House of Sake, 313 N. Civic Dr., Walnut Creek, (925) 930-8811; 4288 Dublin Blvd., Ste. 101., Dublin, (925) 833-8448

With its tile floor and ceiling, House of Sake in Walnut Creek isn’t going to win any design awards. Its distinction is its sushi, and the crowds that fill the long sushi bar and many tables are proof of its quality. The raw-fish nigiri is pristine and is served with just a small dab of wasabi. The unagi has a rich, grilled flavor, and its sweet sauce is a cut above.

Jo’s Honda Sushi, 150 Longbrook Way, Ste. C, Pleasant Hill, (925) 798-3459

This hidden gem of a sushi restaurant is tucked within the small ivy-covered plaza at Ellinwood Square. Its interior is unpretentious, as are the prices, but it offers tasty and whimsically titled dishes such as the Sushi Candy roll, a mix of avocado, wakame, unagi, and cream cheese, and the Sexy roll, another unagi-and-avocado packet, this time with crabmeat.

Kaiwa Sushi, 1534 Locust St., Walnut Creek, (925) 274-9496

At casual Kaiwa, chef Nam Bui has given his name to his elaborate Nam22, a roll packed with six pieces of tuna topping a mix of crab and shrimp tempura and highlighted with a light spicy sauce, tobiko, and green onion. But the real treat is the red tuna and tempura flakes on top, which add just the right amount of crunch. During Kaiwa’s popular daily 5–7 p.m. happy hour, fresh tuna, ebi, and unagi nigiri can be had for $3.25 a pair.

Kane Sushi, 125 Hartz Ave., Danville, (925) 362-8686; 3474 Mt. Diablo Blvd., Lafayette, (925) 284-9709

The atmosphere at Kane in Danville is casual and fun; on weekend nights you’ll find happy diners gorging on playfully named rolls and washing them down with “sake bombs” (a sake shot dropped into a glass of Japanese beer). Lafayette is quieter, with a huge selection of sushi, including gleaming, melt-in-your-mouth cuts of upmarket tuna.

Kawa Sushi, 2180 Third St., Livermore, (925) 606-7222, www.kawasushi-inc.com

Don’t let the cinder block exterior and the chain-diner-like laminated menu lead you to think that this popular Tri-Valley Japanese restaurant serves only middling sushi. The raw fish selections, like the restaurant’s bright, modern interior, are fresh and fun. The menu is generous, featuring a variety of specialty sushi and sashimi dishes, including the Sushi Girl, a roll packed with spicy crab and alternately topped with tuna and avocado.

Kirala Restaurant, 2100 Ward St., Berkeley, (510) 549-3486, www.kiralaberkeley.com

Since Kirala opened in 1989, the stylish 89-seat south Berkeley restaurant has attracted diners who don’t mind its no-reservation policy and are willing to stand in line for hours just to taste one of chef Akira Komine’s top-shelf sushi creations, such as tender, sliced toro (the lusciously fatty, pink belly) of bluefin tuna and perfectly seasoned tuna poke.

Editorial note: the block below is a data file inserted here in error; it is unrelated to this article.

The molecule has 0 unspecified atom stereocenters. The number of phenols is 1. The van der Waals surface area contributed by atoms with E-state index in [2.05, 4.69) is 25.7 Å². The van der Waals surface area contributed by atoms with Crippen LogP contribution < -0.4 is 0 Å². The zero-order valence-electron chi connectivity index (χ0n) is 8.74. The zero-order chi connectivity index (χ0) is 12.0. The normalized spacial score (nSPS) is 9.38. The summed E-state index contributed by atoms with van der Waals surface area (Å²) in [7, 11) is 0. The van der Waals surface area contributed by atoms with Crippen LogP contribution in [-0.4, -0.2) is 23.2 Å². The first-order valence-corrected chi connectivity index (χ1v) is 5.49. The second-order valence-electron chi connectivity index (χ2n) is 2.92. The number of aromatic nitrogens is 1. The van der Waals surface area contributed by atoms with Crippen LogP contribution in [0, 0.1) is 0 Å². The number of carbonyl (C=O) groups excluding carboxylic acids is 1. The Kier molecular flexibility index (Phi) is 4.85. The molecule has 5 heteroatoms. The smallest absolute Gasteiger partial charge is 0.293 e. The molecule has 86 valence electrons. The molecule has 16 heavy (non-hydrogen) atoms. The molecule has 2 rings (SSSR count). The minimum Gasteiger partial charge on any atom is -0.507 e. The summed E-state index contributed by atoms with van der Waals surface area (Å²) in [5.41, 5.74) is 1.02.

Lindo, 4233 Rosewood Dr., Ste. 9, Pleasanton, (925) 847-3044

Lindo takes its name from a blossom found in chef-owner June Osanai’s native Honshu, a northern Japanese island. Osanai, who has more than 20 years’ experience as a sushi chef, makes beautiful rolls with fresh, seasonal ingredients, such as petal-thin slices of lemon.

Matsu Sushi, 4930 Dublin Blvd., Ste. 800, Dublin, (925) 833-3966; 1914 Contra Costa Blvd., Pleasant Hill, (925) 671-9972, www.matsusushiusa.com

This ultra-lively restaurant, with two locations, features an extensive menu of authentic Japanese dishes, from sashimi to teriyaki. Items include many of the usual sushi suspects (California rolls), as well as specialty rolls with big, bold names: for example, the Titanic, with shrimp, tuna, salmon, spicy crab, and avocado; and the Godzilla, a tuna tempura with spicy sauce topped with tobiko and green onions.

Miraku, 2131 N. Broadway, Walnut Creek, (925) 932-1112; 2416 San Ramon Valley Blvd., Ste. 120, San Ramon, (925) 820-8107

Diners at Walnut Creek’s Miraku enjoy a Zenlike experience in traditional Japanese dining. A rock-lined pond glistens in the middle of the low-lit restaurant. San Ramon is quite a bit livelier, both in terms of the decor and the developing social scene. The sashimi of salmon, yellowtail, and ahi likewise glistens. As for the sushi, the popular Volcano roll features slices of tuna wrapped with cream cheese and avocado.

Momiji, 411 Main St., Pleasanton, (925) 846-3077

Momiji has a soothing vibe: Tasteful Japanese art is displayed on its pale walls in what feels like an old-fashioned storefront space. The sushi selection is excellent, offering toro on a regular basis, as well as a long list of other fish that is sparkling fresh. If spotting a good Asian restaurant means one with lots of Asian customers, this would be it.

Nama Sushi & Teriyaki, 1502 Sunnyvale Ave., Walnut Creek (925) 932-9540

Nama means fresh in Japanese, and the restaurant’s food is vibrantly delicious. Toro melts on the tongue with oceanic flavor. One sushi specialty combines a paper-thin slice of red snapper, halibut, or sea bass with yuzu juice, lemon, orange, caviar, and jalapeños. If you visit often enough to be considered a regular, manager Jim Kim will put a framed certificate with your name written in both Japanese and English behind the sushi bar.